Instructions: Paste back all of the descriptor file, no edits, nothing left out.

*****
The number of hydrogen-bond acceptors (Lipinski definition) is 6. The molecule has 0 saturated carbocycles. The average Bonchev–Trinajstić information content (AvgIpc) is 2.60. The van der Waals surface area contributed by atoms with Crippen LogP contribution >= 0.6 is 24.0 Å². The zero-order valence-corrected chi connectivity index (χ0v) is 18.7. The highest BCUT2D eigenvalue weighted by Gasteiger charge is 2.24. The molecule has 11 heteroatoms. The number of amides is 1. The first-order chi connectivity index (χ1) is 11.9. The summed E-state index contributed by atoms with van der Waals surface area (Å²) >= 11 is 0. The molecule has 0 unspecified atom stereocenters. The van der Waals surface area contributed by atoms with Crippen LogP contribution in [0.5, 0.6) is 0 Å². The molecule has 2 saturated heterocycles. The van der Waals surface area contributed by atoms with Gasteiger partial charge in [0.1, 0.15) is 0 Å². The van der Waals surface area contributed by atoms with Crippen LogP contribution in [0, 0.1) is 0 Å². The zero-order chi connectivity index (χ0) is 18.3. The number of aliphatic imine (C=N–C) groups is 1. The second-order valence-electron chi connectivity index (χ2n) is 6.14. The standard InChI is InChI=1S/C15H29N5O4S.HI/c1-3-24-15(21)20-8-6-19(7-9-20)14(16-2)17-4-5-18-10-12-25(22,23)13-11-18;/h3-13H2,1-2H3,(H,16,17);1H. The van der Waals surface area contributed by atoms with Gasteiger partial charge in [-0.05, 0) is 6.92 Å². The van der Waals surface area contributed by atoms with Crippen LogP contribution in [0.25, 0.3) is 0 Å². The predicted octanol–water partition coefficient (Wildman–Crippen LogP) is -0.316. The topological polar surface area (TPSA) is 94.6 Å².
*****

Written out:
The number of hydrogen-bond acceptors (Lipinski definition) is 6. The molecule has 0 saturated carbocycles. The average Bonchev–Trinajstić information content (AvgIpc) is 2.60. The van der Waals surface area contributed by atoms with Crippen LogP contribution >= 0.6 is 24.0 Å². The zero-order valence-corrected chi connectivity index (χ0v) is 18.7. The highest BCUT2D eigenvalue weighted by Gasteiger charge is 2.24. The molecule has 11 heteroatoms. The number of amides is 1. The first-order chi connectivity index (χ1) is 11.9. The summed E-state index contributed by atoms with van der Waals surface area (Å²) >= 11 is 0. The molecule has 0 unspecified atom stereocenters. The van der Waals surface area contributed by atoms with Crippen LogP contribution in [0.5, 0.6) is 0 Å². The molecule has 2 saturated heterocycles. The van der Waals surface area contributed by atoms with Gasteiger partial charge in [0.1, 0.15) is 0 Å². The van der Waals surface area contributed by atoms with Crippen LogP contribution in [0, 0.1) is 0 Å². The zero-order chi connectivity index (χ0) is 18.3. The number of aliphatic imine (C=N–C) groups is 1. The second-order valence-electron chi connectivity index (χ2n) is 6.14. The standard InChI is InChI=1S/C15H29N5O4S.HI/c1-3-24-15(21)20-8-6-19(7-9-20)14(16-2)17-4-5-18-10-12-25(22,23)13-11-18;/h3-13H2,1-2H3,(H,16,17);1H. The van der Waals surface area contributed by atoms with Gasteiger partial charge in [-0.05, 0) is 6.92 Å². The van der Waals surface area contributed by atoms with Crippen LogP contribution in [0.25, 0.3) is 0 Å². The predicted octanol–water partition coefficient (Wildman–Crippen LogP) is -0.316. The topological polar surface area (TPSA) is 94.6 Å².